Year A: November 20, 2011
First Reading: Ezekiel 34:11-16, 20-24
Have you Seen My Duckling? By Nancy Tarufi
(Written for ages 4-8)
Comment: In Ezekiel’s prophecy, God is a shepherd searching for all of the lost sheep. God says, “As shepherds seek out their flocks when they are among their scattered sheep, so I will seek out my sheep. I will rescue them from all the places to which they have been scattered.” God looks after the sheep, the people, and cares and searches for them. In Have you Seen My Duckling?, the mother duck does the same. She swims hither and yon through beautiful landscapes with one goal: to find her lost duckling. The reader can see the lost duckling hidden in the picture and so we know hope is there when ultimately the mother duck finds her duckling and gathers her brood, just as God does with God’s people.
The Most Thankful Thing by Lisa McCourt
(Written for ages 4-8)
Comment: In Paul’s prayer for the people of Ephesus he says, “I do not cease to give thanks for you as I remember you in my prayers.” This unceasing thanks is a true gift, a real sign that he loves and values them enough not only to think of them, not only to pray for them, not only to give thanks for them, but to give thanks unceasingly for them! In The Most Thankful Thing a little girl looks through her mother’s scrapbook and asks what she is most thankful for. As we go through the mother’s memories and achievements the girl thinks that it must be this or that trophy, or this or that memory that her mother is most thankful for. But when she gets to a picture of her mother holding a newborn, her mother says from then on “you were my most thankful thing”. Thankfulness is Paul’s gift of love to the Ephesians, of this mother to her little girl, and for us to one another.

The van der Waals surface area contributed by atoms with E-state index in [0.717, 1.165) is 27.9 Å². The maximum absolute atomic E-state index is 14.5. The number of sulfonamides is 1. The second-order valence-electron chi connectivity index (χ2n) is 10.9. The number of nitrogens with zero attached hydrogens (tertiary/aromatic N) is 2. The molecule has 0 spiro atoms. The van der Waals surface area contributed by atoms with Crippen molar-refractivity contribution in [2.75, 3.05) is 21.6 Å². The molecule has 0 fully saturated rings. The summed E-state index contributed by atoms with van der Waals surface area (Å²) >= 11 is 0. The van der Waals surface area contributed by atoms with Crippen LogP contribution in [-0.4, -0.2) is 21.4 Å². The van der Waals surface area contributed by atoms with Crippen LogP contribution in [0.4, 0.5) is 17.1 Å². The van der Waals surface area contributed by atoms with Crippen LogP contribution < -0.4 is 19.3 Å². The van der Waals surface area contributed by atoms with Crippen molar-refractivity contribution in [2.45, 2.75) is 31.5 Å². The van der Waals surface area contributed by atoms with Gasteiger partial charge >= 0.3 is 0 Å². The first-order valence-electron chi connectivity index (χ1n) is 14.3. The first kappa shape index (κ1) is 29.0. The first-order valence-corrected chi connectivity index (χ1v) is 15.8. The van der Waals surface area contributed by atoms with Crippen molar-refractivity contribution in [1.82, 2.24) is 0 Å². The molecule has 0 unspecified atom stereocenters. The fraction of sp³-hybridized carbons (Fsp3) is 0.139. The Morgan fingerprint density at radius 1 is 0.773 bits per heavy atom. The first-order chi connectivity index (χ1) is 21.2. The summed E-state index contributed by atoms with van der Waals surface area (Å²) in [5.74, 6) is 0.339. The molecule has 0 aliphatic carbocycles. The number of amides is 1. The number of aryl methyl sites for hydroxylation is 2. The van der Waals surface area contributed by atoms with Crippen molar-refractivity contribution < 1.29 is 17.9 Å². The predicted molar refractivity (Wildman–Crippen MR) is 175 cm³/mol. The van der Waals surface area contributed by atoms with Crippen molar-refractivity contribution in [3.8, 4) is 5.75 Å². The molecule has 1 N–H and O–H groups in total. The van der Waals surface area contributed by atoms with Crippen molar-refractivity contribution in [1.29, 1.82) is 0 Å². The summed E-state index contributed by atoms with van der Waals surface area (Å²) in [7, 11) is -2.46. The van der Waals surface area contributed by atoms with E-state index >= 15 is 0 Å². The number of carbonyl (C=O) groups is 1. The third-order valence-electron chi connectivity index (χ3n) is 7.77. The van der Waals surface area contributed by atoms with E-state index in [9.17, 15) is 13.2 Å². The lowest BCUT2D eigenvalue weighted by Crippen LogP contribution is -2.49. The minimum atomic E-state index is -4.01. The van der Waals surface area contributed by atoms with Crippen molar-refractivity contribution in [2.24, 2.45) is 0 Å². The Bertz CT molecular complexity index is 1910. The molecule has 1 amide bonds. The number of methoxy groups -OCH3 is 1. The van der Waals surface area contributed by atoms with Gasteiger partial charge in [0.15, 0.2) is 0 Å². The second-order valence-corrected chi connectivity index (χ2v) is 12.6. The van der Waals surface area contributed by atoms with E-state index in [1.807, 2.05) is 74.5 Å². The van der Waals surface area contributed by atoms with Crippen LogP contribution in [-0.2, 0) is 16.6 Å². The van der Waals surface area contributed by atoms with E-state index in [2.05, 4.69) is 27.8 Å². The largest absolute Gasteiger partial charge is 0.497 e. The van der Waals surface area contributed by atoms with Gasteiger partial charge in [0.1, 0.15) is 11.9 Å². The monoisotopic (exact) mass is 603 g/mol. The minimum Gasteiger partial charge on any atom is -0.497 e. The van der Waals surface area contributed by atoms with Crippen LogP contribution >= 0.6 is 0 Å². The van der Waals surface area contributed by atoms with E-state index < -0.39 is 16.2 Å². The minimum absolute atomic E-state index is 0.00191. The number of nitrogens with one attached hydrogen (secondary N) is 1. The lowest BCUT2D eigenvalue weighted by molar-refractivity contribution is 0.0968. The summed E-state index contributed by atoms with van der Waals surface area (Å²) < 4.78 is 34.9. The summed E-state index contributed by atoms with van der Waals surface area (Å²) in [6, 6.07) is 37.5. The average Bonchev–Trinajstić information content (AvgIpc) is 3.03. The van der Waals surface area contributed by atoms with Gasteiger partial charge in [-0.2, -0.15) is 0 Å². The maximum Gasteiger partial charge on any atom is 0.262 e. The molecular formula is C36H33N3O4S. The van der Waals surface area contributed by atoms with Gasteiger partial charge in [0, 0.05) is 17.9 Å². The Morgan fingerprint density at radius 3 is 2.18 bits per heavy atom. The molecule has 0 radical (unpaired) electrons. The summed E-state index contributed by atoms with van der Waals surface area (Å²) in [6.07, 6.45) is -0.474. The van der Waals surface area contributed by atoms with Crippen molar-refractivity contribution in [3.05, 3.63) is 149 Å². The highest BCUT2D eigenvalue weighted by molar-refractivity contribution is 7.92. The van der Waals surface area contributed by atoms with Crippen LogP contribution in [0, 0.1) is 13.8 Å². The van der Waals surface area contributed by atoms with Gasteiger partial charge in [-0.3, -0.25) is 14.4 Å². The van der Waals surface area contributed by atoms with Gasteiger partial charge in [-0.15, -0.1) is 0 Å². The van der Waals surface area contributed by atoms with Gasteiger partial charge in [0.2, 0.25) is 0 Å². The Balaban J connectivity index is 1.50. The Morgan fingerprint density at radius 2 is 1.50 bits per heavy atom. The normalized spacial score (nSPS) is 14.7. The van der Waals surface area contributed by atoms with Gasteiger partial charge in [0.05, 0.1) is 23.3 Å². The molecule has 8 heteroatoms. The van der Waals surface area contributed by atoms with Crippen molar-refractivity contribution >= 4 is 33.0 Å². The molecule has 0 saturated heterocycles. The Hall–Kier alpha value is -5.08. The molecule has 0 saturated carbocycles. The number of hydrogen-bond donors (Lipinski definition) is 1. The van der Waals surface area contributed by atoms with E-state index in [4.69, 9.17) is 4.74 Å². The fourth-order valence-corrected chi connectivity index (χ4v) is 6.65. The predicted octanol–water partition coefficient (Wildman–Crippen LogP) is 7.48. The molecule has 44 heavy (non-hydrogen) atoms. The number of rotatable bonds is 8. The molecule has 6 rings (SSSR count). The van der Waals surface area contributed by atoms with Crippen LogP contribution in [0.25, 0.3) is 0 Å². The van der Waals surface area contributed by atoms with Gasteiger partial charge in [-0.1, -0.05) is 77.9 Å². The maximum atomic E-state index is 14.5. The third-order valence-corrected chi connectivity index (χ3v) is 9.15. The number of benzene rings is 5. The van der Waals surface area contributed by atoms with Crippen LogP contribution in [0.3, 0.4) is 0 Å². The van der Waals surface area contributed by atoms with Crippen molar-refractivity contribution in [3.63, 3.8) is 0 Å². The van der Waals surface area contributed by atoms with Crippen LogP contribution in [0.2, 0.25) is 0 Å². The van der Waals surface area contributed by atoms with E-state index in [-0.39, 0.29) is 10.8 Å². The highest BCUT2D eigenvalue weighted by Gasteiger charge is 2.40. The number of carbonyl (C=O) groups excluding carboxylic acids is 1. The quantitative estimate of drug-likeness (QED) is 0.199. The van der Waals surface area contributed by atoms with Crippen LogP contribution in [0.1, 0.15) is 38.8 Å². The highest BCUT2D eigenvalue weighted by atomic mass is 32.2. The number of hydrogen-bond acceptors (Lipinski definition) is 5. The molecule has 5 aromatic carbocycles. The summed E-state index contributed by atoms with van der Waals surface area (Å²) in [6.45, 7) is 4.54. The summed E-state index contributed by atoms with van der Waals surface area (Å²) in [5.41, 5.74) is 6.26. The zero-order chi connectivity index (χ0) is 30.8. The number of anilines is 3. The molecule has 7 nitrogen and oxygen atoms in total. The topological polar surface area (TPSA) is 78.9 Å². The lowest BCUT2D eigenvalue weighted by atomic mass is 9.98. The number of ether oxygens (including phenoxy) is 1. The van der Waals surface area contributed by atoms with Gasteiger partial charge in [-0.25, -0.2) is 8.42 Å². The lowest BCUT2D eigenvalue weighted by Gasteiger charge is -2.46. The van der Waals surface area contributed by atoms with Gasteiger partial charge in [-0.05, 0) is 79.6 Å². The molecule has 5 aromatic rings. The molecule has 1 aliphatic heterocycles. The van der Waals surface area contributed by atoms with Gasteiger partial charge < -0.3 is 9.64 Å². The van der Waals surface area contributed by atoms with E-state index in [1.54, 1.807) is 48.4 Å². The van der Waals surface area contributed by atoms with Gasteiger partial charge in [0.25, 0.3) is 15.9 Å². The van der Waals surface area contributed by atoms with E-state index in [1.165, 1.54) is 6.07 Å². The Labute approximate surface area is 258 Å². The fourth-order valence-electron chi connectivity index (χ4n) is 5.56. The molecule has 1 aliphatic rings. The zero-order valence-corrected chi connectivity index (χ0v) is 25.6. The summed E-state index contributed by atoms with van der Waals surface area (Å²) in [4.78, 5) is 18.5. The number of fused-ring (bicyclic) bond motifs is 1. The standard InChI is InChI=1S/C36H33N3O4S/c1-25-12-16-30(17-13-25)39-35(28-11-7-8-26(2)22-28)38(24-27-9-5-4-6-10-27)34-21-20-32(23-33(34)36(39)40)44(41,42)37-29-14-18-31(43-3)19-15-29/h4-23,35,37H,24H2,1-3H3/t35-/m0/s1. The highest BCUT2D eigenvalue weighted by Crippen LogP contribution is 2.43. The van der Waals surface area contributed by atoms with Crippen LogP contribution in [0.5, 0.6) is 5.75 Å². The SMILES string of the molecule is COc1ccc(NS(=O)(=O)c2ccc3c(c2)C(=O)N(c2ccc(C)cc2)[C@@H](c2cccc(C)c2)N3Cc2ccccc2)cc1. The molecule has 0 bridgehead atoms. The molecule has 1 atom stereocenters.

Emma’s Poem: The Voice of the Statue of Liberty by Linda Glaser
(Written for ages 7-10)
Comment: Jesus’ message in this passage is a famous one: whatever you do to the least of these, you do to me. Jesus makes clear that the good or bad that we do to the poor, helpless, thirsty, naked and downtrodden we are doing exactly to our Lord. Therefore, we must choose to give help, water, clothing and love and kindness to those who are “the least of these”. Emma Lazarus, the biographical subject of Emma’s Poem, while a wealthy woman, saw the plight of the immigrants in New York City, the least of these. She began to help them learn to read, get jobs and food, and other necessities. She is most famous for penning the poem on the Statue of Liberty, with the words, “Give me your tired, your poor, your huddled masses/Yearning to breathe free”. Emma Lazarus truly did her best for “the least of these”.
This is the last Lectionary Links post written by Sara Anne Berger, Union Presbyterian Seminary alumna and pastor of the Whitmire Presbyterian Church in South Carolina. As Year A comes to a close, we are grateful for Sara Anne’s contributions over the last thirteen weeks. Noell Rathbun will return next week to connect the Advent passages of Year B with children’s stories.